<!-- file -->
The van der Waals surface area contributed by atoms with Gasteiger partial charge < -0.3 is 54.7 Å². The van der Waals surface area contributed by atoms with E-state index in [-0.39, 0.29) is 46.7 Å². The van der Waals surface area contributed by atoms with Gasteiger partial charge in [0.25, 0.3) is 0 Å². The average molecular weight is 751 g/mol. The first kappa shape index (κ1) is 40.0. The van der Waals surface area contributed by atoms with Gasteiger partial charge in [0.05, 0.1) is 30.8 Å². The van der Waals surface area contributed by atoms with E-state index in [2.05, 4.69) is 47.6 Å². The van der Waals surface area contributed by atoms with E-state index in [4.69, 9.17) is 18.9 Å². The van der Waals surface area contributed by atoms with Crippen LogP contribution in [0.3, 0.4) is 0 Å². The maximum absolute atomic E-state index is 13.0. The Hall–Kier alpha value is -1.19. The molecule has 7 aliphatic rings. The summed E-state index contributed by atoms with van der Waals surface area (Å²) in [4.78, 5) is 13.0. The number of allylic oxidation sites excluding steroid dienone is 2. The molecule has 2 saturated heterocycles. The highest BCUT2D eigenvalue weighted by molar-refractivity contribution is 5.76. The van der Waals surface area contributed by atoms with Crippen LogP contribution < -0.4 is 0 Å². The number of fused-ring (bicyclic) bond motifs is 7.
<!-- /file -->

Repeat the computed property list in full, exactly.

The van der Waals surface area contributed by atoms with Gasteiger partial charge < -0.3 is 54.7 Å². The van der Waals surface area contributed by atoms with E-state index in [-0.39, 0.29) is 46.7 Å². The van der Waals surface area contributed by atoms with Gasteiger partial charge in [0.25, 0.3) is 0 Å². The average molecular weight is 751 g/mol. The first kappa shape index (κ1) is 40.0. The van der Waals surface area contributed by atoms with Gasteiger partial charge in [0.05, 0.1) is 30.8 Å². The van der Waals surface area contributed by atoms with E-state index in [2.05, 4.69) is 47.6 Å². The van der Waals surface area contributed by atoms with E-state index in [4.69, 9.17) is 18.9 Å². The van der Waals surface area contributed by atoms with Crippen LogP contribution in [0.3, 0.4) is 0 Å². The maximum absolute atomic E-state index is 13.0. The Hall–Kier alpha value is -1.19. The molecule has 7 aliphatic rings. The summed E-state index contributed by atoms with van der Waals surface area (Å²) in [4.78, 5) is 13.0. The number of allylic oxidation sites excluding steroid dienone is 2. The molecule has 2 saturated heterocycles. The highest BCUT2D eigenvalue weighted by molar-refractivity contribution is 5.76. The van der Waals surface area contributed by atoms with Crippen LogP contribution < -0.4 is 0 Å². The number of fused-ring (bicyclic) bond motifs is 7.